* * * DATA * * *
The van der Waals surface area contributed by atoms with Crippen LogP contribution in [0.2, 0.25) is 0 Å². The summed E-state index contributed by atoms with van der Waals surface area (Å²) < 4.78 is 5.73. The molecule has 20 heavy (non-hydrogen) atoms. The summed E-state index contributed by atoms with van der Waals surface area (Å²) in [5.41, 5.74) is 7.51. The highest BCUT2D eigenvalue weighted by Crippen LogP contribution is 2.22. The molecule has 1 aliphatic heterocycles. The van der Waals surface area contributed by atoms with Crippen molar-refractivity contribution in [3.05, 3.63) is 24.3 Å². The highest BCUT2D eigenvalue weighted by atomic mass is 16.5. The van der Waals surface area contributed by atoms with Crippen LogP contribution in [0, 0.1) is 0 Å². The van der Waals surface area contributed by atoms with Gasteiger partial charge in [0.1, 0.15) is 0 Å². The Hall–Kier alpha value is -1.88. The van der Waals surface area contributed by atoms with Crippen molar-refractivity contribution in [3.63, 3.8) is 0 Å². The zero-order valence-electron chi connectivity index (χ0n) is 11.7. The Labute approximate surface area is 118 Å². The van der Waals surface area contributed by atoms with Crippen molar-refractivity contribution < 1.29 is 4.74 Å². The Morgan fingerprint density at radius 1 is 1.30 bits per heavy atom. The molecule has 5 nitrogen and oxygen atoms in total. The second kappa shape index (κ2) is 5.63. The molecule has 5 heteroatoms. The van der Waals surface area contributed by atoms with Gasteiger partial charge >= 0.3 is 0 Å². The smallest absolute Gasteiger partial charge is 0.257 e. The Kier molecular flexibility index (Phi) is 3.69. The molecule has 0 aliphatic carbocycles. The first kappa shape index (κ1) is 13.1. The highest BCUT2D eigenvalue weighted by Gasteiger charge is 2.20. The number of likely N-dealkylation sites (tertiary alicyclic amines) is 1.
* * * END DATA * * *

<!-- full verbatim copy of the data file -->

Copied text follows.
The van der Waals surface area contributed by atoms with Crippen LogP contribution in [0.2, 0.25) is 0 Å². The summed E-state index contributed by atoms with van der Waals surface area (Å²) < 4.78 is 5.73. The molecule has 20 heavy (non-hydrogen) atoms. The summed E-state index contributed by atoms with van der Waals surface area (Å²) in [5.41, 5.74) is 7.51. The highest BCUT2D eigenvalue weighted by Crippen LogP contribution is 2.22. The molecule has 1 aliphatic heterocycles. The van der Waals surface area contributed by atoms with Crippen molar-refractivity contribution in [3.05, 3.63) is 24.3 Å². The highest BCUT2D eigenvalue weighted by atomic mass is 16.5. The van der Waals surface area contributed by atoms with Crippen LogP contribution in [0, 0.1) is 0 Å². The van der Waals surface area contributed by atoms with Gasteiger partial charge in [0.1, 0.15) is 0 Å². The Hall–Kier alpha value is -1.88. The van der Waals surface area contributed by atoms with Crippen molar-refractivity contribution in [3.63, 3.8) is 0 Å². The zero-order valence-electron chi connectivity index (χ0n) is 11.7. The Labute approximate surface area is 118 Å². The van der Waals surface area contributed by atoms with Crippen molar-refractivity contribution < 1.29 is 4.74 Å². The Morgan fingerprint density at radius 1 is 1.30 bits per heavy atom. The molecule has 5 nitrogen and oxygen atoms in total. The second kappa shape index (κ2) is 5.63. The molecule has 5 heteroatoms. The van der Waals surface area contributed by atoms with Gasteiger partial charge >= 0.3 is 0 Å². The smallest absolute Gasteiger partial charge is 0.257 e. The Kier molecular flexibility index (Phi) is 3.69. The molecule has 0 aliphatic carbocycles. The first kappa shape index (κ1) is 13.1. The highest BCUT2D eigenvalue weighted by Gasteiger charge is 2.20. The number of likely N-dealkylation sites (tertiary alicyclic amines) is 1.